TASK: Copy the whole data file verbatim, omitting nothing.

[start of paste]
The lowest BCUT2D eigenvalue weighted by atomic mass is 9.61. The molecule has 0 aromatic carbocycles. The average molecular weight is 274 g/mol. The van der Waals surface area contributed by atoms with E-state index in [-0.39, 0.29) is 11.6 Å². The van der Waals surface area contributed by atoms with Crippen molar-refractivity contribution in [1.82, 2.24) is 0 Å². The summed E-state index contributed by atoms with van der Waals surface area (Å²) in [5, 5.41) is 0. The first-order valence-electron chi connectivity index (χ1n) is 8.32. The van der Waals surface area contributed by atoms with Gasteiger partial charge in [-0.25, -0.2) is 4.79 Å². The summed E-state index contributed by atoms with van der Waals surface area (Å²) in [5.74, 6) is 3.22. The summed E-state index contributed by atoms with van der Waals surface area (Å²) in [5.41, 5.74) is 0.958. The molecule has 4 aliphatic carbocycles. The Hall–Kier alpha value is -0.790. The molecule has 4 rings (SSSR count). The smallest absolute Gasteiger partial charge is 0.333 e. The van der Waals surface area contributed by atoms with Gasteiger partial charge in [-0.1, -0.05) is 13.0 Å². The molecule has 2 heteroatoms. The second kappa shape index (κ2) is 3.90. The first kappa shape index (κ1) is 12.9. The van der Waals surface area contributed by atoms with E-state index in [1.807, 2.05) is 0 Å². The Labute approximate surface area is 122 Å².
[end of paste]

The lowest BCUT2D eigenvalue weighted by atomic mass is 9.61. The molecule has 0 aromatic carbocycles. The average molecular weight is 274 g/mol. The van der Waals surface area contributed by atoms with E-state index in [-0.39, 0.29) is 11.6 Å². The van der Waals surface area contributed by atoms with Crippen molar-refractivity contribution in [1.82, 2.24) is 0 Å². The summed E-state index contributed by atoms with van der Waals surface area (Å²) in [5, 5.41) is 0. The first-order valence-electron chi connectivity index (χ1n) is 8.32. The van der Waals surface area contributed by atoms with Gasteiger partial charge in [-0.25, -0.2) is 4.79 Å². The summed E-state index contributed by atoms with van der Waals surface area (Å²) in [5.74, 6) is 3.22. The summed E-state index contributed by atoms with van der Waals surface area (Å²) in [5.41, 5.74) is 0.958. The molecule has 4 aliphatic carbocycles. The Hall–Kier alpha value is -0.790. The molecule has 4 rings (SSSR count). The smallest absolute Gasteiger partial charge is 0.333 e. The van der Waals surface area contributed by atoms with Gasteiger partial charge in [-0.1, -0.05) is 13.0 Å². The molecule has 2 heteroatoms. The second kappa shape index (κ2) is 3.90. The first kappa shape index (κ1) is 12.9. The van der Waals surface area contributed by atoms with E-state index in [1.807, 2.05) is 0 Å². The Labute approximate surface area is 122 Å².